“Largely non-operational” Cuadrilla profits from tax relief

Tax relief has pushed the shale gas company, Cuadrilla, into profit, company accounts have revealed.

Cuadrilla’s suspended Preston New Road site, March 2022. Photo: Maxine Gill

Financial statements for the 12 months to June 2021 show that Cuadrilla Resources Limited made a profit of £115,000, after recognising a corporation tax credit of £310,000.

In the previous full year accounts, to December 2019*, the company had a record loss of £38.5m. It last made an annual profit (£18,000) in the year ending December 2017.

Cuadrilla Resources described its exploration sites as “largely non-operational” because of the moratorium on fracking in England.

But in the latest accounts, the company reported it obtained a £50,000 loan from HSBC bank as part of the government’s bounce back loan scheme, introduced to help businesses through the covid pandemic.

The loan is unsecured and repayable in monthly instalments from June 2021-May 2026 at a fixed interest rate of 2.5%. The first 12 months of interest was covered by the government through a business interruption payment. HSBC small business loans currently have an interest rate of 7.1% APR.

Cuadrilla Resources also said it had an income of £361,000 in management fees for operational and administrative services provided to subsidiary companies.

The accounts have raised doubts about financial support from the ultimate parent, the Australian mining group, AJ Lucas (AJL).

AJL said it would continue provide the “necessary financial support” to enable Cuadrilla Resources to trade and meet its liabilities.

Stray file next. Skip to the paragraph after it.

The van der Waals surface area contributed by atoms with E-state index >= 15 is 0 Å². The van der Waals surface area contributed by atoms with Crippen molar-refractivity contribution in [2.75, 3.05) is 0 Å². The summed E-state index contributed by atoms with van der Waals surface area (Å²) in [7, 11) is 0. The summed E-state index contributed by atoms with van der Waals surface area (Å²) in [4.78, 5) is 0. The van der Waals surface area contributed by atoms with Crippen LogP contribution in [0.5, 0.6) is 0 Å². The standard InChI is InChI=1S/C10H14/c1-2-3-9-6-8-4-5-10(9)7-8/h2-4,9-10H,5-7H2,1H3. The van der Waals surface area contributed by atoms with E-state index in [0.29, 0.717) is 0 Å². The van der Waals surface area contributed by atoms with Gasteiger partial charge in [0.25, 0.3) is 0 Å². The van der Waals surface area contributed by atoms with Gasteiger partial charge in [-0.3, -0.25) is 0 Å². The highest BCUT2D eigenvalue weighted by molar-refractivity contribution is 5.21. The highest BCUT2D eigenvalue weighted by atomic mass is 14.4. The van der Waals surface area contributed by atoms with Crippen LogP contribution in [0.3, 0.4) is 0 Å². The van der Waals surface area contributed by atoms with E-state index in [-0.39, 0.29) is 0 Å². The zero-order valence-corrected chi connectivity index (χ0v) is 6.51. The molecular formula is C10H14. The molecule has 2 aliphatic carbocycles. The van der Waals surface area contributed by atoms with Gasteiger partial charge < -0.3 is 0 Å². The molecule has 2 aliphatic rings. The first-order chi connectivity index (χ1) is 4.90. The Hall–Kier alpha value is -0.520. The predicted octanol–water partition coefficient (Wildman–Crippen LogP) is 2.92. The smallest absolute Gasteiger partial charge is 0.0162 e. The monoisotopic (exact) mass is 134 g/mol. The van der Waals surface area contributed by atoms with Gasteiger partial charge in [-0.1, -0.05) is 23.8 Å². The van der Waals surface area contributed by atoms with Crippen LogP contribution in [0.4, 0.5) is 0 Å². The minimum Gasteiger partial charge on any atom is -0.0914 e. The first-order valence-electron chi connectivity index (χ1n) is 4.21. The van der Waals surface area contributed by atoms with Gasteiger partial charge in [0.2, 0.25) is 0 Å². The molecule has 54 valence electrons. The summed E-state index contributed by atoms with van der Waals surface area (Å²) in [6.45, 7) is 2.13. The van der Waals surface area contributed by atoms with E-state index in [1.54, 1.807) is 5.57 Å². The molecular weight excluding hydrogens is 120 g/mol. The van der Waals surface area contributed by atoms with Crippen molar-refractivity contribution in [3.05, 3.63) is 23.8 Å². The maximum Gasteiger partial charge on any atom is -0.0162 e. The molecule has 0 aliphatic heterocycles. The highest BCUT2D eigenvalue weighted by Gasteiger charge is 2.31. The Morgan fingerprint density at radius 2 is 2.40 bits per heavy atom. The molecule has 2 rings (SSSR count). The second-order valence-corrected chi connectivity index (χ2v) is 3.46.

But this commitment was subject to successful refinancing of existing loans taken out by AJL that are due to mature.

Cuadrilla’s auditors, Ernst and Young, concluded:

“Accordingly, the ability of AJL to provide this financial support is uncertain”.

For the second full year, the auditors said there was a “material uncertainty” about the ability of Cuadrilla Resources Limited to continue as a going concern.

According to the accounts, Cuadrilla Resources Limited owed £109,862,000 to its immediate parent company, Cuadrilla Resources Holdings Limited. Net liabilities were £45,764,000.

Operating losses for the year to June 2021 fell to £192,000. This compared with a loss of £1,083,000 for the six months to June 2020.

This is the second time that accounts have shown the benefits of tax credits for Cuadrilla’s operation.

In the six months to December 2020, AJL said Cuadrilla received research and development tax credits of $A3m. These are paid by the UK government to companies that work on what are described as “innovative science and technology projects”. It can be claimed on unsuccessful projects and is payable to companies that aim to create an advance in the overall field – not just their own business.

In the first half of 2021, interim accounts revealed that Cuadrilla spent $900,000 on strategies to lift the fracking moratorium and administer its licences.